The Picasso hailed from the estate of Jerry Moss, the late record producer and co-founder of A&M Records. Also consigned from his collection was Tamara de Lempicka’s coquettish portrait of her daughter Kizette, Fillette en rose (around 1928-1930), which sold for a record $12.5m ($14..7m with fees); Frida Kahlo’s early work Portrait of Cristina, My Sister (1928), which made $6.8m ($8.2m with fees); and Jean-Michel Basquiat’s Orange Joy (1984), acquired directly from the artist by the consignor around 1985, which brought $3.9m ($4.7m with fees). In total, the Moss group realised $54.7m (with fees).
Soon after came Mark Rothko’s sublime Untitled (Yellow, Orange, Yellow, Light Orange) composition from 1955. The painting was once owned by Paul and Bunny Mellon, who acquired the work from Marlborough Gallery in 1970. It sold to yet another telephone bidder for $40m ($46m with fees). The house-guaranteed lot was estimated in the region of $45m and was last sold at auction for $36.5m in November 2014 at a Sotheby’s New York single-owner sale from the collection of Bunny Mellon. An interim buyer had acquired it privately for considerably more.
Another group of top-tier works had been consigned from the collection of the late and storied Canadian filmmaker Ivan Reitman and his wife Genevieve. This included Picasso's Femme endormie (1934), featuring the slumbering visage of the artist’s mistress and muse Marie-Thérèse Walter. But its performance was far from sleepy: backed by a third-party guarantee, it sprang past its $25m-$35m estimate to make $37m ($42.9m with fees).
Still in Reitman territory, Willem de Kooning’s late, large and decidedly spare Untitled III (1984) sold for $7.1m ($8.5m with fees). It fell a bit shy of its $8m-$12m pre-sale estimate, but was backed by an anonymous third-party guarantee. The Reitman group made $74.2m (with fees) in total.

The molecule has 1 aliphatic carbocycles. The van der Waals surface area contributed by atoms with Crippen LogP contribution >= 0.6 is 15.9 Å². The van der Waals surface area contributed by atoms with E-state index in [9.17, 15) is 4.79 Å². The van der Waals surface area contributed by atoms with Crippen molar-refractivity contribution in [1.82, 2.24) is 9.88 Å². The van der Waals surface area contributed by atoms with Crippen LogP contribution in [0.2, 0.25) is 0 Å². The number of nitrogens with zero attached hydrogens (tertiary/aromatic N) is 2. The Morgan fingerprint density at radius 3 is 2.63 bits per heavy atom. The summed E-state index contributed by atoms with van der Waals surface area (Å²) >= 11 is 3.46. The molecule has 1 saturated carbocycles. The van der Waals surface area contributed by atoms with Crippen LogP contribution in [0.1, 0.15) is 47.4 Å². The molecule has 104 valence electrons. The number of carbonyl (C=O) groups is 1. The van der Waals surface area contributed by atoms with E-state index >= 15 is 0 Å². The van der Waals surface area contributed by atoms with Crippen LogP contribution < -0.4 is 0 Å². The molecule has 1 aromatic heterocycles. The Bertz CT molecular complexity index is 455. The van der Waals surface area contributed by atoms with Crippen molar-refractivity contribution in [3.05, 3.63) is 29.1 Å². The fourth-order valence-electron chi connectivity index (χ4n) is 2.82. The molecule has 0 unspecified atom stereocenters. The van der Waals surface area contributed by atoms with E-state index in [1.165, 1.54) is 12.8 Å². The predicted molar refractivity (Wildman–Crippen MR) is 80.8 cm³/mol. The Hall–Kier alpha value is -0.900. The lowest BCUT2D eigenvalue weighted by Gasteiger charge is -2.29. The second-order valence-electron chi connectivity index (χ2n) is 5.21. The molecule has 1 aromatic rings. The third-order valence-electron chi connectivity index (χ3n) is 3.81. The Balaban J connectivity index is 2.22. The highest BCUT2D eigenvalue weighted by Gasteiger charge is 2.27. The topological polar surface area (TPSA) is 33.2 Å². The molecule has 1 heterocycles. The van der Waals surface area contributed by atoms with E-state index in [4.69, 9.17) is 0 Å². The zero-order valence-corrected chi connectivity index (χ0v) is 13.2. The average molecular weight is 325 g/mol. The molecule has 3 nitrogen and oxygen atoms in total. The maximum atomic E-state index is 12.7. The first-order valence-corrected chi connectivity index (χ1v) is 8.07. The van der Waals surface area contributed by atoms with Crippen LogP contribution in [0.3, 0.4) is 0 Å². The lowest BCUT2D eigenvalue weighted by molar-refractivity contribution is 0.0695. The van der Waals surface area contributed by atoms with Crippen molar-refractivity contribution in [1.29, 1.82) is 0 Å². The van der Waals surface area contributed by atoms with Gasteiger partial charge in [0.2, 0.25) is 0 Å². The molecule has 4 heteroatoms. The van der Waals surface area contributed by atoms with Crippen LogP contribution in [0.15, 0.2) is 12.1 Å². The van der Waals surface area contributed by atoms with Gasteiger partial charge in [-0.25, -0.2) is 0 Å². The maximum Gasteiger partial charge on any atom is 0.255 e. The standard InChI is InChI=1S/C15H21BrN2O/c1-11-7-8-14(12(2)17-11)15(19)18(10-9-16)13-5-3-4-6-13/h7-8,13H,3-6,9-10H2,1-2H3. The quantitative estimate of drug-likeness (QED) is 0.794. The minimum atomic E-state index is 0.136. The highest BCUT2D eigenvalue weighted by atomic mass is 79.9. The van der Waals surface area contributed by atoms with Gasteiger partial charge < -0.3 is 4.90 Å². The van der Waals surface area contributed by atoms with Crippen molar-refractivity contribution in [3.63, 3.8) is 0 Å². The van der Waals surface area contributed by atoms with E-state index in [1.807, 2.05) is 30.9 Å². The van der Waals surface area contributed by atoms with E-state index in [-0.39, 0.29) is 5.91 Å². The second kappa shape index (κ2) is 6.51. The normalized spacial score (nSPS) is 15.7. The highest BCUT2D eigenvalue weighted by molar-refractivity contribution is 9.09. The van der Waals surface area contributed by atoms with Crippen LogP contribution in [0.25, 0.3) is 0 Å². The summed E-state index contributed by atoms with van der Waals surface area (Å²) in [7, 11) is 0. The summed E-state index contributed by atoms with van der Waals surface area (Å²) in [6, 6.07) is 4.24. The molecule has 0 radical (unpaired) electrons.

In one of the few unscripted parts of the marathon evening, a trio of Paul Cézanne still lives, offered from the cash-strapped Museum Langmatt in Baden, Switzerland, added a touch of drama, with the exquisite Fruits et pot de gingembre (1890-93) going for $33.5m ($38.9m with fees). Estimated at $35m-$55m, the painting was expected to fulfill the museum's goal of raising $44m (the campaign has been heavily criticised), and perhaps spare the other two Cézannes offered.
But that wasn’t to be. Quartre pommes et un couteau (around 1885) sold for $8.7m ($10.4m with fees) and La mer à l’Estaque (around 1897) made $2.6m ($3.1m with fees.) Part of the proceeds will also benefit the heirs of the late German Jewish art dealer Jacob Goldschmidt, who sold Fruits et pot de gingembre under duress in 1933 to Sidney Brown, the father of the museum’s founder.
The evening's top lot was Claude Monet’s late Giverny jewel Le basin aux nymphéas (1917-19), painted at a panoramic scale of 39 by 78 inches and which made $64m ($74m with fees). It came stamped with the artist’s signature, meaning it didn’t leave Monet’s studio before his death and, accordingly, is less valuable than signed examples. Still it ranks as the sixth-most expensive Monet to sell at auction.
At this juncture, Pylkkänen announced that would be his final lot sold at Christie's and handed the gavel over to Adrien Meyer, global head of private sales. Applause filled the room and Pylkkänen received a brief standing ovation in the Rockefeller Center. "What a night for Christie’s," he said. "And what a night for the art market." The evening sale action resumes on Monday at Sotheby’s with its Modern art auction.